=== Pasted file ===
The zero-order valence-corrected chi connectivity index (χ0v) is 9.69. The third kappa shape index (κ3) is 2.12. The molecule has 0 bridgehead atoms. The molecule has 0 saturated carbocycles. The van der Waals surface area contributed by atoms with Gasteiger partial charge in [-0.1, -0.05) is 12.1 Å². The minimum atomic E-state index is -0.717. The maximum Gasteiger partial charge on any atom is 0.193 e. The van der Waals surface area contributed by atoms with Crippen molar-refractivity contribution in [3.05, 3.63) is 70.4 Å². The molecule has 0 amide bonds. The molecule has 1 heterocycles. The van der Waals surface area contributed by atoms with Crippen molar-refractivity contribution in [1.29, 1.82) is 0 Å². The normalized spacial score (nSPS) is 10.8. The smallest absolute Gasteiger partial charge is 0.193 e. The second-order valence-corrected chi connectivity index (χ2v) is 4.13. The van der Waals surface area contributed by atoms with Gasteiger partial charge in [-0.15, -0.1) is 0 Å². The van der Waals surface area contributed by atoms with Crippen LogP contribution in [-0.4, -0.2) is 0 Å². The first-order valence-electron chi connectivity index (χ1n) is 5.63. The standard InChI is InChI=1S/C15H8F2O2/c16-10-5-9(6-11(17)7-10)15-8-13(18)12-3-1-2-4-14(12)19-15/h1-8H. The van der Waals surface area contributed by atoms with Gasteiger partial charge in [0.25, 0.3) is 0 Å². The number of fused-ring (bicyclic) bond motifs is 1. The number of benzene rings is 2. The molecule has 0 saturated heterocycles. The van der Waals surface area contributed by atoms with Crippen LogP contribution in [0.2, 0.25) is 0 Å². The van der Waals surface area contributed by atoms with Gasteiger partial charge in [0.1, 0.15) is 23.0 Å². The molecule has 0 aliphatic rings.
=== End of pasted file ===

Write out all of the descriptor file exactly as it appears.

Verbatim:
The zero-order valence-corrected chi connectivity index (χ0v) is 9.69. The third kappa shape index (κ3) is 2.12. The molecule has 0 bridgehead atoms. The molecule has 0 saturated carbocycles. The van der Waals surface area contributed by atoms with Gasteiger partial charge in [-0.1, -0.05) is 12.1 Å². The minimum atomic E-state index is -0.717. The maximum Gasteiger partial charge on any atom is 0.193 e. The van der Waals surface area contributed by atoms with Crippen molar-refractivity contribution in [3.05, 3.63) is 70.4 Å². The molecule has 0 amide bonds. The molecule has 1 heterocycles. The van der Waals surface area contributed by atoms with Crippen molar-refractivity contribution in [1.29, 1.82) is 0 Å². The normalized spacial score (nSPS) is 10.8. The smallest absolute Gasteiger partial charge is 0.193 e. The second-order valence-corrected chi connectivity index (χ2v) is 4.13. The van der Waals surface area contributed by atoms with Gasteiger partial charge in [-0.15, -0.1) is 0 Å². The van der Waals surface area contributed by atoms with Crippen LogP contribution in [-0.4, -0.2) is 0 Å². The first-order valence-electron chi connectivity index (χ1n) is 5.63. The standard InChI is InChI=1S/C15H8F2O2/c16-10-5-9(6-11(17)7-10)15-8-13(18)12-3-1-2-4-14(12)19-15/h1-8H. The van der Waals surface area contributed by atoms with Gasteiger partial charge in [0.25, 0.3) is 0 Å². The number of fused-ring (bicyclic) bond motifs is 1. The number of benzene rings is 2. The molecule has 0 saturated heterocycles. The van der Waals surface area contributed by atoms with Crippen LogP contribution in [0.2, 0.25) is 0 Å². The van der Waals surface area contributed by atoms with Gasteiger partial charge in [0.1, 0.15) is 23.0 Å². The molecule has 0 aliphatic rings.